SANTA MONICA, Calif. — Leslie Mann laughs a lot now, but she didn’t always think her life was so amusing.
In fact, she winces whenever she is forced to talk about her high school years in Corona del Mar, Calif.
Even Hollywood royalty had a tough time in high school.
And the actress is indeed Hollywood royalty. She has been married for 12 years to comedy king Judd Apatow, who directed “The 40-Year-old Virgin” and “Knocked Up,” both of which Mann appeared in, and produced “Forgetting Sarah Marshall,” “Pineapple Express,” “Talladega Nights,” “Superbad” and “You Don’t Mess with the Zohan.”
She’s in the new film, “Funny People,” which Apatow wrote, directed and produced. In it Adam Sandler stars as a comedy giant who learns he is dying of cancer. The devastating news forces him to reevaluate his life, and reconsider the girl who got away.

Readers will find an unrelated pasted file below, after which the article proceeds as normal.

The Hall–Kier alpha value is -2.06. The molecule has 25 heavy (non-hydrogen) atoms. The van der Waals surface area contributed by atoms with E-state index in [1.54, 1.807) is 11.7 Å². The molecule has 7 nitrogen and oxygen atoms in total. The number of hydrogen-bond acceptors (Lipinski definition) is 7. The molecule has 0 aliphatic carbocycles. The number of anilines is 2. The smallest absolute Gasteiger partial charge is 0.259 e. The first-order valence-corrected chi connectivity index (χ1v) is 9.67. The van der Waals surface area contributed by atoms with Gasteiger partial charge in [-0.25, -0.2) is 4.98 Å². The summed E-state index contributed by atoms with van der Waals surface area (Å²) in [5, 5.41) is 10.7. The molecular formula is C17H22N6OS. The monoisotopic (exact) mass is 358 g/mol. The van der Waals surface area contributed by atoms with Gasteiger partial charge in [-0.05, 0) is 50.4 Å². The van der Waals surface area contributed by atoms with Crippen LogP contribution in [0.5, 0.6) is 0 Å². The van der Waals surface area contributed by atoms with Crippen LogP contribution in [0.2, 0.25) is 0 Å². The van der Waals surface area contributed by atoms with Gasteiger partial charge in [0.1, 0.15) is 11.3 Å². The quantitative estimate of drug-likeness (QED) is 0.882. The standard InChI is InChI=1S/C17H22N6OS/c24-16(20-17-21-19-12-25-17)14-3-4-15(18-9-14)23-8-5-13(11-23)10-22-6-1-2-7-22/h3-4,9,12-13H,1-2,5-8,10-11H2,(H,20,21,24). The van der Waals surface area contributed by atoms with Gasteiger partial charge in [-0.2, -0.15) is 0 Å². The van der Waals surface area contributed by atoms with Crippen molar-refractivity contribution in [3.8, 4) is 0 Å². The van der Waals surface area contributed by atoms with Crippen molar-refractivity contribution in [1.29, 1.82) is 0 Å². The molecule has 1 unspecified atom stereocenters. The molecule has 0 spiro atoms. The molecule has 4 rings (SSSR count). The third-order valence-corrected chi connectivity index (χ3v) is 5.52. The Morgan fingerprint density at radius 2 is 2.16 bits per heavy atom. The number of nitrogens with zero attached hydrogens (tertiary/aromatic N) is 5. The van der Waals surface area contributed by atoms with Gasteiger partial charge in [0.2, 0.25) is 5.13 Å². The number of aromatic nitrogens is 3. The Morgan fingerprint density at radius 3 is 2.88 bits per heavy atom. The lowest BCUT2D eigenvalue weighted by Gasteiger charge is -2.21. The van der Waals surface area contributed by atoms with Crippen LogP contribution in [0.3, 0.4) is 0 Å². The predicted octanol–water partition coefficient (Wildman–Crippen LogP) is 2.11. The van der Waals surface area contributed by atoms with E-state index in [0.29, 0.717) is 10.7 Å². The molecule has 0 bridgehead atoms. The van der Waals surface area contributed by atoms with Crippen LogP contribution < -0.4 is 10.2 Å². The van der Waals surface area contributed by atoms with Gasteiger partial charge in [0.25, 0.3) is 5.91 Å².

In her best role to date, Mann plays Sandler’s former girlfriend, who now lives in northern California with her handsome husband (Eric Bana) and two daughters, played by Apatow and Mann’s real-life daughters Maude, 11, and Iris, 6.
Sitting in a beachfront suite in Santa Monica, Mann reflected on her difficult high school years, what it was like being directed by her husband and whose idea it was to cast her children as her children.
The 37-year-old actress also discussed her career, and whether she feels she sacrificed anything to raise a family.
She met her future husband on the set of “The Cable Guy,” which he produced. Besides “Knocked Up” and “The 40-Year-old Virgin,” she appeared in “17 Again,” “Big Daddy” and “Drillbit Taylor.” She also will be seen next week in the movie “Shorts.”
Q. Who were you at Corona del Mar High School? What group were you in? Were you part of the cool crowd? The nerds? The jocks?
A. (nervous giggle): Do we have to talk about high school?
Q. I’m trying to determine if you were funny back then?
A. I was shy. I was really shy. I was very insecure. But I did have a boyfriend almost the whole time in high school.
Q. The same boyfriend?
A. Yes. Jeff Roberts. He still lives in Newport Beach. He’s like the mayor of Newport Beach. Everybody knows him.
Q. Are you still in contact with him?
A. Oh yeah. We still speak to each other. I love his family.
Q. So, that took care of your social life in high school?